The adage, garbage in equals garbage out, holds true here but to a higher degree. Devialet is designed for superior playback in superior systems. It is unforgiving of poor sources. There will be no rounding or smoothing. I did accomplish that by using different digital cables but they also robbed the music of its dynamics and detail. Equipment has no brain. It does not decide what is good and what is bad. Equipment either faithfully reveals what is recorded or it does not. Devialet will reward the listener with all the blessings in any recording. But it will not protect them from any accompanying curses.
I experienced that with k.d. lang’s CD, Recollection [Nonesuch 523268-2]. On the track “Hallelujah (New Version)” k.d. lang’s voice had a “tizzy” buzz to it at its loudest peaks. I suspect it was microphone overload. A companion track, “The Air That I Breathe” was unlistenable due to glare and an even more tinny sound at the volume peaks.
Devialet PRAT is second to none. It moves the music along at a wonderful pace but is never in your face. On fast-paced music it gets the blood pumping and the feet tapping. On softer acoustic ballads it has a seductive, liquid quality as the music emerges from a dead-quiet background. I would describe the Devialet as on the lean side but not clinical and dry or as sterile as that term might imply. I have had detail monsters in my system before that were only a series of failed expectations. The music would approach a favorite part for me and I would anticipate the enjoyment only to be disappointed. Not so with the Devialet. Listening with it demanded frequent use of the music server remote to repeat tracks or small sections for immediate gratification. That is the acid test of a component’s performance, the ability to engage the listener and the smiles or the tears that it brings.
What exactly is a Devialet 200? It has many functions packed in one stylish, slim chassis that can also be mounted vertically with an optional wall bracket. It is an integrated amplifier with both digital and analog inputs including a configurable phonograph input. It has balance and tone controls and SAM augmentation for many speaker models. It’s a music streamer. And the whole package can be upgraded and kept current by loading an SDHC flash memory card. Devialet provides a 2-year warranty with an additional 3 years if the product is registered on the Devialet website.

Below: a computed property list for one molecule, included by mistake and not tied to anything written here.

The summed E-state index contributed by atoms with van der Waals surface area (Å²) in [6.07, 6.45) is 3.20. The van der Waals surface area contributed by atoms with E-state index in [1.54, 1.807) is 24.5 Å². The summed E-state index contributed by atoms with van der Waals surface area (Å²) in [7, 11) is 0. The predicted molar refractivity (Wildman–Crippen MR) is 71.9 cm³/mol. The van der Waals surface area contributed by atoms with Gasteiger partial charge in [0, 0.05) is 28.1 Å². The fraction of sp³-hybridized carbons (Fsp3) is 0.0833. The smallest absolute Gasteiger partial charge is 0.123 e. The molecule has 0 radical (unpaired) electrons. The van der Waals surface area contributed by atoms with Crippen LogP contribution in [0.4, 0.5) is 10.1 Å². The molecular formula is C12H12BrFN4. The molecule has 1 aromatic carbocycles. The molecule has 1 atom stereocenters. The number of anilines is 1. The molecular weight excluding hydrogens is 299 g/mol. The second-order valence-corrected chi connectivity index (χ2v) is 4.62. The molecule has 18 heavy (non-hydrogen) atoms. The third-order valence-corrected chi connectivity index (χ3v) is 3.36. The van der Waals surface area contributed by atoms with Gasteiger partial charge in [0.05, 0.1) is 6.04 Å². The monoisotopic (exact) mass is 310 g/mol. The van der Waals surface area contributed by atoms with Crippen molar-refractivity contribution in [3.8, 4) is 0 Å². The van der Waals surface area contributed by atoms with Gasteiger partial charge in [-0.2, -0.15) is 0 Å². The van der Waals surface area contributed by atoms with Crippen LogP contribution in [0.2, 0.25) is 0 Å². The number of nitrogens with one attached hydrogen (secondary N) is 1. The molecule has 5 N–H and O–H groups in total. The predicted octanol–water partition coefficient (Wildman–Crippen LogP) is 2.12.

Those who consider Devialet a mere lifestyle product are ignoring the many features designed for serious audiophiles and risk incurring the wrath of numerous owners who have paired Devialet with speakers that are anything but lifestyle products. A lifestyle product would definitely have been dumbed-down and stripped of features and cost.
With a Devialet 200 some may suffer from “empty-rack-syndrome.” As much as nature abhors a vacuum, audiophiles abhor an empty shelf even more. They can learn to embrace the simplicity or add a companion unit to create a Devialet 400 monoblock system with increased power and performance. To every problem there is at least one solution.
While I acknowledge it might be possible to assemble a better sounding system of separate components for the same or less money, I have to confess that I was not able to do that. After many years of effort and at a greater expense, I was not able to assemble a system that outperformed the Devialet 200. The Devialet 200 equaled or exceeded all my musical requirements with the exception of that missing “tube magic” that no solid-state amplifier I know of has ever captured. Devialet is not for everybody, as I was informed by my tube-loving audiophile buddies. They acknowledged the many attributes of the Devialet, but in the end it was no-sale. I get that judgement entirely. I love the sound of tubes. It is the size, heat, and uncertainty principle I have issues with. The uncertainty being, are all my tubes ok?
Although my undiminished passion for music and my evolved palate seem at crosscurrents to my physical limitations, the Devialet was able to more than satisfy both. I struggled with words to describe performance of the Devialet, but in the end it is the emotional connection that matters.
My comments about Baby Boomers and lower tolerance for massive aluminum hulks are not unfounded. I am one of them. Have I grown cranky with age? I prefer to think age brings wisdom, if not, then at least common sense. My journey to downsize and simplify lead me to Devialet. How ironic that the size and weight reduction I was seeking also rewarded me with improved performance and cost savings. Who says the audio gods don’t have a sense of humor? Not only is small beautiful, simple is better.
Is the Devialet the best gift from France since the Statue of Liberty? You decide. For me they are both symbols of a revolution.
Cost: $9,495 US
Power: 2x200 Watts @ 6Ω
THD + noise: 0.001%
Signal-to-noise ratio: 130 dB
Phonograph EQ Curves: Choice of 14 including “none”
Phono Stage Sensitivity:
0.10mV to 1.00mV in 0.01mV steps for MC
1.00mV to 15.00mV in 0.10mV steps for MM
Cartridge load resistance: 15 choices
Cartridge load capacitance: 8 choices
Dimensions: 15” x 15” x 1.6” (L, W, H)
Weight: 13 pounds